Anger in Toddlers

by Amber Keefer

If your toddler gets impatient and upset when he doesn't immediately get his way, it's only natural for him to get angry. Despite your own rising frustrations, you have to remember that your little guy hasn't yet learned how to control his emotions. While it's OK to let your toddler get angry, you need to teach him appropriate ways to deal with his anger. Success starts with letting him see you curb your own heightened exasperation.

Your toddler might use anger to vent her frustrations when she's feeling frightened, anxious or ignored. She might even get upset when she's bored or over-stimulated. But no matter what the reason for her fury, you need to be careful how you respond when your child is trying to get your attention. It’s times like these when you need to keep your own emotions in check and offer more comfort and support. Be consistent in how you handle your little one's pent-up frustration. Let her know that while it’s OK for her to get mad, it’s not OK to scream or strike out at others just because she's feeling in an ugly mood. The website AskDrSears underscores that anger is a normal response, but it's what we do with it that can lead to problems.

Individual temperament might be why your toddler seems to get angry more often than other kids his same age. If your child is high-strung, he might get upset at even the little things and likely reacts more strongly to conditions he finds stressful. Getting in tune with your child’s temperament can help you understand why your toddler behaves and reacts in the ways he does, according to a What Works Brief developed by the Center on the Social and Emotional Foundations for Early Learning at Vanderbilt University.

Calming a child who is angry isn't easy. But when your toddler is upset, just your physical presence can be enough to soothe her anxiety and make her feel loved. Toddlers learn by imitating, so set a good example, points out Parenting.com. Teach your child positive coping skills by letting her see you practice self-control. When she's upset, talk to her in a calm voice and keep your own temper under control. Use pretend play and role-playing games to teach your toddler better ways to react to whatever upsets her.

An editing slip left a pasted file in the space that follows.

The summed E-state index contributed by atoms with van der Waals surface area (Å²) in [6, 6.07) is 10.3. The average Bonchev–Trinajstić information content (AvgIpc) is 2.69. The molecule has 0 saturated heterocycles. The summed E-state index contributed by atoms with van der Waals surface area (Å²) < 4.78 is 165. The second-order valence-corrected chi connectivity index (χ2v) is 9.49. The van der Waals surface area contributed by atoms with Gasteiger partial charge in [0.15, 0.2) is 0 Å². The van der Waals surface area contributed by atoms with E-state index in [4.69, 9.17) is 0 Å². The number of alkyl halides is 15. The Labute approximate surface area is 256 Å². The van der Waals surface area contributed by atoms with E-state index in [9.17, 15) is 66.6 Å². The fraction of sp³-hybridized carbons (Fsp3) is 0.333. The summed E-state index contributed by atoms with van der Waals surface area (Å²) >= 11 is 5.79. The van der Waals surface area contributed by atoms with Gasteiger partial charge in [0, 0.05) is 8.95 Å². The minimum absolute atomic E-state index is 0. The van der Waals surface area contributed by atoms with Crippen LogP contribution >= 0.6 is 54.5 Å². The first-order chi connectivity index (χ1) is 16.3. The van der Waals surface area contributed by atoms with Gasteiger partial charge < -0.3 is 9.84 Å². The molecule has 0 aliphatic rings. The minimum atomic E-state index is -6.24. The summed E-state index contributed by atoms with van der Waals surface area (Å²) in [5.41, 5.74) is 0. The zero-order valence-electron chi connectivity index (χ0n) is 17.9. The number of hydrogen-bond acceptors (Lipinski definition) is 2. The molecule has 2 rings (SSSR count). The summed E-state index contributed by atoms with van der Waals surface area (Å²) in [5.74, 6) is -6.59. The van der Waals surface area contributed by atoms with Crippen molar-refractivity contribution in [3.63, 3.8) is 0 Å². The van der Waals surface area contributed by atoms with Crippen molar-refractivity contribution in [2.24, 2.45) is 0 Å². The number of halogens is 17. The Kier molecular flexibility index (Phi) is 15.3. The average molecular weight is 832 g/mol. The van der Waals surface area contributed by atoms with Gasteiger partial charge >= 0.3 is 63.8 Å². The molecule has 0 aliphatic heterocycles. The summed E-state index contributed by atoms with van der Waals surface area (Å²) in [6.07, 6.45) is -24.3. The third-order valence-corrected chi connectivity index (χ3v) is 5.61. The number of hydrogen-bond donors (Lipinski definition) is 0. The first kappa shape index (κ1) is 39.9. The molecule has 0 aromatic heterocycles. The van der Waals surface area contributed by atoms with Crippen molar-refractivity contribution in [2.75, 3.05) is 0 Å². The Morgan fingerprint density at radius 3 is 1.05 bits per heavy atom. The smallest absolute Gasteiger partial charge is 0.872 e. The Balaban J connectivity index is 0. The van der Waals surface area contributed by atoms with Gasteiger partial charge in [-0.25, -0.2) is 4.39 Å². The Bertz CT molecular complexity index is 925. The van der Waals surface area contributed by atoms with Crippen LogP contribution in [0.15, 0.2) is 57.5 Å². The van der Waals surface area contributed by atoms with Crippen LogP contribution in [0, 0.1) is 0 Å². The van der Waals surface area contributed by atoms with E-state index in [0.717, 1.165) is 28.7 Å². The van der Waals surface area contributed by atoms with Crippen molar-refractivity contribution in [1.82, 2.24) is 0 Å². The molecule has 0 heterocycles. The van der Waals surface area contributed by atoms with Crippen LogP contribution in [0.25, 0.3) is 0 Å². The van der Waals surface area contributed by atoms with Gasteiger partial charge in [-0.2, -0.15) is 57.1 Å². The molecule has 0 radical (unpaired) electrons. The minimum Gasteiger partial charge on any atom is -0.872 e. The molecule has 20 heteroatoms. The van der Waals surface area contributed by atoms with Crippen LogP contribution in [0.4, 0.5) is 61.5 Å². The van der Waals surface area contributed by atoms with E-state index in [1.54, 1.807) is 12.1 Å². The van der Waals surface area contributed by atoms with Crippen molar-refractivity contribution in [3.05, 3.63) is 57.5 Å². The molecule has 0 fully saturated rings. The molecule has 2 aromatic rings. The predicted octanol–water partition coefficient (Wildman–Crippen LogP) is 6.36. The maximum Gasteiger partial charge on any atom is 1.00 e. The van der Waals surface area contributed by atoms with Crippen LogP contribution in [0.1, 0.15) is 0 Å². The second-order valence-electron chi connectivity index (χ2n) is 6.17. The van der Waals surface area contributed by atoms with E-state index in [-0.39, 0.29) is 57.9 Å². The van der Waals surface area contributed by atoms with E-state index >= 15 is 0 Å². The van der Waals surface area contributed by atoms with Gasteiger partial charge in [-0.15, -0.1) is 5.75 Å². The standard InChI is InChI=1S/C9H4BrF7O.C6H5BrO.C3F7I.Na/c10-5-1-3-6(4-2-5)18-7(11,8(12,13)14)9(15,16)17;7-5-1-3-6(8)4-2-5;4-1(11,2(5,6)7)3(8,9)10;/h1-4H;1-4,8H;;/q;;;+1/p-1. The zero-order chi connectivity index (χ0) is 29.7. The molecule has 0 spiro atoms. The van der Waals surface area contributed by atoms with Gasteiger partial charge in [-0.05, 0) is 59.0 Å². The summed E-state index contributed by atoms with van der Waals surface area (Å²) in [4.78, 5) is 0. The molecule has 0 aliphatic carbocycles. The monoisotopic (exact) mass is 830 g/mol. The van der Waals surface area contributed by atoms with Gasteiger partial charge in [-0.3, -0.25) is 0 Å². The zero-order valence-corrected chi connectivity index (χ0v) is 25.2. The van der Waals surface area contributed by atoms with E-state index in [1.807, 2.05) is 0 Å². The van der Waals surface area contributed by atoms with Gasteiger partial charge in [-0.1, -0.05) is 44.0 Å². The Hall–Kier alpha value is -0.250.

Don't take it personally if your little one kicks, screams or hits when he gets angry. Before your child has a chance to express his anger in physical ways, try to prevent his frustration from escalating into a full-blown temper tantrum. Keep in mind that kids this age tend to act out when they’re tired or hungry, points out Helen Williams, family counselor and editor of Consistent Parenting Advice.com. Besides establishing regular mealtime and bedtime routines, watch for signs that your toddler might be feeling overwhelmed by what’s going on around him. Crying or clinging can be a sign that he's on the verge of an emotional meltdown. If you sense a storm brewing, try reassuring your toddler by giving him extra attention to help make him feel more safe and secure.

About the Author

Amber Keefer has more than 25 years of experience working in the fields of human services and health care administration. Writing professionally since 1997, she has written articles covering business and finance, health, fitness, parenting and senior living issues for both print and online publications. Keefer holds a B.A. from Bloomsburg University of Pennsylvania and an M.B.A. in health care management from Baker College.

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